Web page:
Document classification or document categorization is a problem in information science, library science, and computer science. Categorization is the process in which ideas and objects are recognized, differentiated, and understood.[1] Categorization implies that objects are grouped into categories, usually for some specific purpose. Ideally, a category illuminates a relationship between the subjects and objects of knowledge. The task is to allocate a document to one or more classes or categories. This may be done "manually" (or "intellectually") or algorithmically. The rational classification of documents has mostly been the province of library science, although the algorithmic classification of documents is used mainly in information science and computer science. The problems are overlapping, and therefore also interdisciplinary research on document classification. The documents to be classified may be texts, images, music, etc. Every kind of document possesses its special classification problems. When not otherwise specifies, text classification is implied.
Documents may be classified according to their subjects or according to other. In the rest of this article only subject classification is considered. There are two main principles of subject classification of documents: The content based approach and the request based approach.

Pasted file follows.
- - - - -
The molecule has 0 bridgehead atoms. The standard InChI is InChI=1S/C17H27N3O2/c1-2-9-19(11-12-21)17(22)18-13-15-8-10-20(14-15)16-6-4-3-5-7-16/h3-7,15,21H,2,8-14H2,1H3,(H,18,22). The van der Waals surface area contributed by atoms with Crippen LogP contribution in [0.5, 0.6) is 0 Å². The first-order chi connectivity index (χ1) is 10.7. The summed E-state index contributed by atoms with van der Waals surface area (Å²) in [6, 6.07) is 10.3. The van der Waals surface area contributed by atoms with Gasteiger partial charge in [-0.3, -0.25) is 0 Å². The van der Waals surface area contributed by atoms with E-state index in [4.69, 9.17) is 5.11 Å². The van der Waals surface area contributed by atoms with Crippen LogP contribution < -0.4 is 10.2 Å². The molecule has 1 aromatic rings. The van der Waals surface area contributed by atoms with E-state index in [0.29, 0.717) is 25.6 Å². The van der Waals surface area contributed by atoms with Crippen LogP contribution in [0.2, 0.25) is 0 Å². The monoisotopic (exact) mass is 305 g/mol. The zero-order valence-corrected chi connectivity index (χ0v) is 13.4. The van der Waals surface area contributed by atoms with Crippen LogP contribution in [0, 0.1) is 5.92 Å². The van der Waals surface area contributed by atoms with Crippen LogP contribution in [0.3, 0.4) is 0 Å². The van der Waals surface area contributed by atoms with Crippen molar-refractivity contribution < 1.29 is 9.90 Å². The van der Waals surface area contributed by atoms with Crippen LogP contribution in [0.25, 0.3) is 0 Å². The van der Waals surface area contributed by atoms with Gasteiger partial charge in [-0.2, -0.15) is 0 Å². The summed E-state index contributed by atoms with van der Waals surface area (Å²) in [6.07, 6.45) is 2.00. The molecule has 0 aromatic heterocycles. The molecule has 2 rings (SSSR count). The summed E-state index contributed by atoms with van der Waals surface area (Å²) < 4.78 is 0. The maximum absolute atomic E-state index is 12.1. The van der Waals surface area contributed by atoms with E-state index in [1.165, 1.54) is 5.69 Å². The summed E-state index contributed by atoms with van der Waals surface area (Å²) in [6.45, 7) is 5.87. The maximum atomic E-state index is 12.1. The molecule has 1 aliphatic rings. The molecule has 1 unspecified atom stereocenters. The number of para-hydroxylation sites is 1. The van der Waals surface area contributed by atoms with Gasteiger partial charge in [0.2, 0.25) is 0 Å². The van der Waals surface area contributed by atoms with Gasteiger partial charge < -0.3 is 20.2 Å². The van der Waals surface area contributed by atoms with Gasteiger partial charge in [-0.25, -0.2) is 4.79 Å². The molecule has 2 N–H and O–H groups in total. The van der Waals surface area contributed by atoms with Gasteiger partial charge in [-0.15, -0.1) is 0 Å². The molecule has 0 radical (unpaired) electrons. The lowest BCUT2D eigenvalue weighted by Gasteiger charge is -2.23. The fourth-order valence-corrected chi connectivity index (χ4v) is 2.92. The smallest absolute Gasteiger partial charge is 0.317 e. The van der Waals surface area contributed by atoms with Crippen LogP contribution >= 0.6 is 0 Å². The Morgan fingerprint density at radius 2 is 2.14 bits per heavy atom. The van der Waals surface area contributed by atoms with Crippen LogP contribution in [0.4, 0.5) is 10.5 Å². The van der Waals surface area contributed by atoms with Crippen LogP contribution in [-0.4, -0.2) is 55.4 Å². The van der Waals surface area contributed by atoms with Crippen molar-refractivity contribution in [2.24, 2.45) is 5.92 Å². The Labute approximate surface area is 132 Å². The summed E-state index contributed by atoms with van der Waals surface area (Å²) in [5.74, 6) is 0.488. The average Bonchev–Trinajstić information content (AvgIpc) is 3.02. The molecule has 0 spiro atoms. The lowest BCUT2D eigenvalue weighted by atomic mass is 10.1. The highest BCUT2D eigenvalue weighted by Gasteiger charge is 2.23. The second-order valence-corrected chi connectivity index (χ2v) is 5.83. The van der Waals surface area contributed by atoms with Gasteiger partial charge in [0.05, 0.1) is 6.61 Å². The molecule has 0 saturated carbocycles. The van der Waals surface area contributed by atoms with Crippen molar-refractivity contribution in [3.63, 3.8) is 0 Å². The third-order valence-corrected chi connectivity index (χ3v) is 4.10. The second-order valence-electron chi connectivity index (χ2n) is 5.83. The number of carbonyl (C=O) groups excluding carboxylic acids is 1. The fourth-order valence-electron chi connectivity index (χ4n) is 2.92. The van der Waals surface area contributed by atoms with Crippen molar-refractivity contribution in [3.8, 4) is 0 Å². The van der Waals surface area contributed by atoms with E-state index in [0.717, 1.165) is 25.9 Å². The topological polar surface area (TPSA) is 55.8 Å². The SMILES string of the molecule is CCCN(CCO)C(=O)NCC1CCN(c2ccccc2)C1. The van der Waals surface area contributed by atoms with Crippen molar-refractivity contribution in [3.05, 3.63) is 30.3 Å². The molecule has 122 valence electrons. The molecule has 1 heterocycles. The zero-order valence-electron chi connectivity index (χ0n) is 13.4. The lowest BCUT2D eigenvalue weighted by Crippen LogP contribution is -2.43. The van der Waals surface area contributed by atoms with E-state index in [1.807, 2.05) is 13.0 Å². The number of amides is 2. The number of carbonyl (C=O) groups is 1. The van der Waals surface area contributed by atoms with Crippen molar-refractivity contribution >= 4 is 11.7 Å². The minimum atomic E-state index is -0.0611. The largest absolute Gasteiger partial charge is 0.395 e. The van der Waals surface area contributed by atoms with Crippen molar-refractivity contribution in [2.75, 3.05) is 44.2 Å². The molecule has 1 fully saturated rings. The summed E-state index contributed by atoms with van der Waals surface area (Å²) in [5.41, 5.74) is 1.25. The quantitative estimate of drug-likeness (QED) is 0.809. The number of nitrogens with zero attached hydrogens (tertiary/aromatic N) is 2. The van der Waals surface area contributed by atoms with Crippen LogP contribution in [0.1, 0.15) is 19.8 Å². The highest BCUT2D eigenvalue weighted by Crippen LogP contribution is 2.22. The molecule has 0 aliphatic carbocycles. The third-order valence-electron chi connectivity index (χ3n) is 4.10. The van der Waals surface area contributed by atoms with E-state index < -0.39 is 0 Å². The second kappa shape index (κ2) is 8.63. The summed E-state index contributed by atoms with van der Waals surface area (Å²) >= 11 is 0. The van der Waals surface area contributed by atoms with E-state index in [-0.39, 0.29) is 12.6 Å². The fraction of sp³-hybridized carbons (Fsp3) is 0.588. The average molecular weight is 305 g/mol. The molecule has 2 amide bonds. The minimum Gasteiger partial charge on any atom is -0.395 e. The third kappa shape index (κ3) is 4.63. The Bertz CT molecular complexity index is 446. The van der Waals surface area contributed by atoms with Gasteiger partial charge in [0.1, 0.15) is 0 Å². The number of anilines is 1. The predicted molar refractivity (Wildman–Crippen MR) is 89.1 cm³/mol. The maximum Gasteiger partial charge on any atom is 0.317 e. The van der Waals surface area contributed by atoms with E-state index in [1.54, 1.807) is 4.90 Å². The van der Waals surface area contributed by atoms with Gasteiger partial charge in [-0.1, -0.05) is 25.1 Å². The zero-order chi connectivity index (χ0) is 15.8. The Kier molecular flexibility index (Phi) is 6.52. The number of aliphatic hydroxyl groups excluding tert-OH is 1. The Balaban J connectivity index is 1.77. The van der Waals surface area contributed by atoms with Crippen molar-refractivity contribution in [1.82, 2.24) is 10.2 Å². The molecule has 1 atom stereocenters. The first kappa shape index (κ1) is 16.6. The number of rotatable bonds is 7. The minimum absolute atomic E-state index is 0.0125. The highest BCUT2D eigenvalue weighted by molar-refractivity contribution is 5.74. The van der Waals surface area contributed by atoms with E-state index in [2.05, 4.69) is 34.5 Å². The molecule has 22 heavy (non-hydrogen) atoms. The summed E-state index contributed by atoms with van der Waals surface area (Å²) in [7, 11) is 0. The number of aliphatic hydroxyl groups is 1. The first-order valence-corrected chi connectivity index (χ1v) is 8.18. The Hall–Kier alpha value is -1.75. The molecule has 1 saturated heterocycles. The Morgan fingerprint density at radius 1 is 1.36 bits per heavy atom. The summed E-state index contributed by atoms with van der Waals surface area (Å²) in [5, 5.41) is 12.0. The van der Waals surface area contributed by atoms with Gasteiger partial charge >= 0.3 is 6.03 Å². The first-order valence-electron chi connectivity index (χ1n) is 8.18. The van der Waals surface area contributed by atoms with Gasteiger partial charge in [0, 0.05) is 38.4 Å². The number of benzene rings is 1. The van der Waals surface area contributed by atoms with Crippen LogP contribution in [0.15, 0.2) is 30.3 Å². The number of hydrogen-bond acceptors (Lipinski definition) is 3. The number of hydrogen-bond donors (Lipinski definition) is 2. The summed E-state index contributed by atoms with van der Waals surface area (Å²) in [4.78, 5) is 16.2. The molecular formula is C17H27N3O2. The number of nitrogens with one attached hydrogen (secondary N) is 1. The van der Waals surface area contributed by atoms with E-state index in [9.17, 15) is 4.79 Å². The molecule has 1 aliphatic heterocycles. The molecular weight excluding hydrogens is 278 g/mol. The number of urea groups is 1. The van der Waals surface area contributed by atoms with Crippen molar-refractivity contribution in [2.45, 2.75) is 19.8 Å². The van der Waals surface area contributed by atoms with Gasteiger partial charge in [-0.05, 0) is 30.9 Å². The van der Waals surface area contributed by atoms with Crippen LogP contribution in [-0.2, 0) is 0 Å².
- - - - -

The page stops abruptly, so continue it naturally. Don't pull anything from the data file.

 Content based classification is classification in which the weight given to particular subjects in a document determines the class to which the document is assigned. For example, it is a rule in much library classification that at least 20% of the content of a book should be about the class to which the book is assigned. In automatic classification it could be the number of times given words appears in a document.
 Request oriented classification (or indexing) is classification in which the anticipated request from users is influencing how documents are being classified.
Clustering is a technique commonly used for automatically organizing a large collection of data’s. In this work focus on coclustering and constrained clustering. Clustering can be considered the most important unsupervised learning problem as every other problem of this kind; it deals with finding a structure in a collection of unlabeled data. Clustering is to determine the intrinsic grouping in a set of unlabeled data. Co-clustering is a data mining technique which allows simultaneous clustering of the rows and columns of a matrix.
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Fig. 1 Word and Document clusters
Co-clustering is differing from clustering methods it examine both document and word at a same time. It is more effective than 1D clustering. Constrained clusters developed for document cluster. Typically, constrained clustering incorporates either a set of must-link constraints, cannot-link constraints, or both, with a Data clustering algorithm. Both a must-link and a cannot-link constraint define a relationship between two data instances.